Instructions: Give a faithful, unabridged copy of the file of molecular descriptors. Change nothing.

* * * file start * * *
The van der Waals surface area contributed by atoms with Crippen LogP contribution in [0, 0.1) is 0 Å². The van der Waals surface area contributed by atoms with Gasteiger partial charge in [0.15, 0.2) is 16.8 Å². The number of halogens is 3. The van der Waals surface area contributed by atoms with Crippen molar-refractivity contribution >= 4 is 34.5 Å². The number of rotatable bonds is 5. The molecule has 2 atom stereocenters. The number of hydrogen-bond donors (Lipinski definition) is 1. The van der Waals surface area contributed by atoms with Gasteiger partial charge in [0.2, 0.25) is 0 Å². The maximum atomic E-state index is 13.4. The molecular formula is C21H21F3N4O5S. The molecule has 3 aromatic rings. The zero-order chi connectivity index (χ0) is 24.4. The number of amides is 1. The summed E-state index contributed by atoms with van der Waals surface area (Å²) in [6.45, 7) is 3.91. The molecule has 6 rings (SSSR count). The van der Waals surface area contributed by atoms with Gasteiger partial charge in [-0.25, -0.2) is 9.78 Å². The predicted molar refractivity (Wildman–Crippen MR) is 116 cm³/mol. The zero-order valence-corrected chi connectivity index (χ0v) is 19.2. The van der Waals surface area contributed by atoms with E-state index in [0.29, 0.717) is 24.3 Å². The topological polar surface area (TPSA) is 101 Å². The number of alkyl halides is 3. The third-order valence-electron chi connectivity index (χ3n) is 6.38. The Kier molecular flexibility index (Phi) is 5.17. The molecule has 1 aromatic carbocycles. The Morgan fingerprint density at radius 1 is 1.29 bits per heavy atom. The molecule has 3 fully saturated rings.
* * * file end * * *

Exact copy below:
The van der Waals surface area contributed by atoms with Crippen LogP contribution in [0, 0.1) is 0 Å². The van der Waals surface area contributed by atoms with Gasteiger partial charge in [0.15, 0.2) is 16.8 Å². The number of halogens is 3. The van der Waals surface area contributed by atoms with Crippen molar-refractivity contribution >= 4 is 34.5 Å². The number of rotatable bonds is 5. The molecule has 2 atom stereocenters. The number of hydrogen-bond donors (Lipinski definition) is 1. The van der Waals surface area contributed by atoms with Gasteiger partial charge in [0.2, 0.25) is 0 Å². The maximum atomic E-state index is 13.4. The molecular formula is C21H21F3N4O5S. The molecule has 3 aromatic rings. The zero-order chi connectivity index (χ0) is 24.4. The number of amides is 1. The summed E-state index contributed by atoms with van der Waals surface area (Å²) in [6.45, 7) is 3.91. The molecule has 6 rings (SSSR count). The van der Waals surface area contributed by atoms with Gasteiger partial charge in [-0.25, -0.2) is 9.78 Å². The predicted molar refractivity (Wildman–Crippen MR) is 116 cm³/mol. The zero-order valence-corrected chi connectivity index (χ0v) is 19.2. The van der Waals surface area contributed by atoms with E-state index in [0.29, 0.717) is 24.3 Å². The topological polar surface area (TPSA) is 101 Å². The number of alkyl halides is 3. The third-order valence-electron chi connectivity index (χ3n) is 6.38. The Kier molecular flexibility index (Phi) is 5.17. The molecule has 1 aromatic carbocycles. The Morgan fingerprint density at radius 1 is 1.29 bits per heavy atom. The molecule has 3 fully saturated rings.